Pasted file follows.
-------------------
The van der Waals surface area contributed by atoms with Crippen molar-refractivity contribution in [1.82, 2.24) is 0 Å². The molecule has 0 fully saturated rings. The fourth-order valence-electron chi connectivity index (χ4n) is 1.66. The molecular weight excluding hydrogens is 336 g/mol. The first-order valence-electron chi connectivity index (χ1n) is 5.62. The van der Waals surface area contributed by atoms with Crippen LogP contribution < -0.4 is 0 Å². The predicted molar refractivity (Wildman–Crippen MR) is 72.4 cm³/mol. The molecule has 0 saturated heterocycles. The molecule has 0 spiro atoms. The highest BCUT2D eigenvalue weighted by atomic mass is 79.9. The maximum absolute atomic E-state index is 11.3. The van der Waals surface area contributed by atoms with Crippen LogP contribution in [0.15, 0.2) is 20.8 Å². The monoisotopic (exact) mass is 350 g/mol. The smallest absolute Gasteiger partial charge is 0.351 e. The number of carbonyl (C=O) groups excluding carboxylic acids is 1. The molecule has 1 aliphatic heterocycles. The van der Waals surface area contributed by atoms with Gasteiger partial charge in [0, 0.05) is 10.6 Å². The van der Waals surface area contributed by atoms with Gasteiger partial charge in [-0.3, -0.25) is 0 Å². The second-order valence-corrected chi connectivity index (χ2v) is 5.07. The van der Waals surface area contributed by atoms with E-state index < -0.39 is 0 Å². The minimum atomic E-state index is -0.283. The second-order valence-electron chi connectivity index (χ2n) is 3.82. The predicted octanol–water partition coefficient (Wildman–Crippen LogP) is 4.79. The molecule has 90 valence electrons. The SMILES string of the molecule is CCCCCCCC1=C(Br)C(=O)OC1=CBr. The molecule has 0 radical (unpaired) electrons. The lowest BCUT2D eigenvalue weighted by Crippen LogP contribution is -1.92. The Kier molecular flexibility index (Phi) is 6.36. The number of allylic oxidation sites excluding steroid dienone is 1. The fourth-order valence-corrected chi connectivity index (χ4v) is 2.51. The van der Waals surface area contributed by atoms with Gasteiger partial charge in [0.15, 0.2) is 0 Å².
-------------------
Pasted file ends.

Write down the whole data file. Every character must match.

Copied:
The van der Waals surface area contributed by atoms with Crippen molar-refractivity contribution in [1.82, 2.24) is 0 Å². The molecule has 0 fully saturated rings. The fourth-order valence-electron chi connectivity index (χ4n) is 1.66. The molecular weight excluding hydrogens is 336 g/mol. The first-order valence-electron chi connectivity index (χ1n) is 5.62. The van der Waals surface area contributed by atoms with Crippen LogP contribution < -0.4 is 0 Å². The predicted molar refractivity (Wildman–Crippen MR) is 72.4 cm³/mol. The molecule has 0 saturated heterocycles. The molecule has 0 spiro atoms. The highest BCUT2D eigenvalue weighted by atomic mass is 79.9. The maximum absolute atomic E-state index is 11.3. The van der Waals surface area contributed by atoms with Crippen LogP contribution in [0.15, 0.2) is 20.8 Å². The monoisotopic (exact) mass is 350 g/mol. The smallest absolute Gasteiger partial charge is 0.351 e. The number of carbonyl (C=O) groups excluding carboxylic acids is 1. The molecule has 1 aliphatic heterocycles. The van der Waals surface area contributed by atoms with Gasteiger partial charge in [0, 0.05) is 10.6 Å². The van der Waals surface area contributed by atoms with Gasteiger partial charge in [-0.3, -0.25) is 0 Å². The second-order valence-corrected chi connectivity index (χ2v) is 5.07. The van der Waals surface area contributed by atoms with E-state index < -0.39 is 0 Å². The minimum atomic E-state index is -0.283. The second-order valence-electron chi connectivity index (χ2n) is 3.82. The predicted octanol–water partition coefficient (Wildman–Crippen LogP) is 4.79. The molecule has 90 valence electrons. The SMILES string of the molecule is CCCCCCCC1=C(Br)C(=O)OC1=CBr. The molecule has 0 radical (unpaired) electrons. The lowest BCUT2D eigenvalue weighted by Crippen LogP contribution is -1.92. The Kier molecular flexibility index (Phi) is 6.36. The number of allylic oxidation sites excluding steroid dienone is 1. The fourth-order valence-corrected chi connectivity index (χ4v) is 2.51. The van der Waals surface area contributed by atoms with Gasteiger partial charge in [0.15, 0.2) is 0 Å².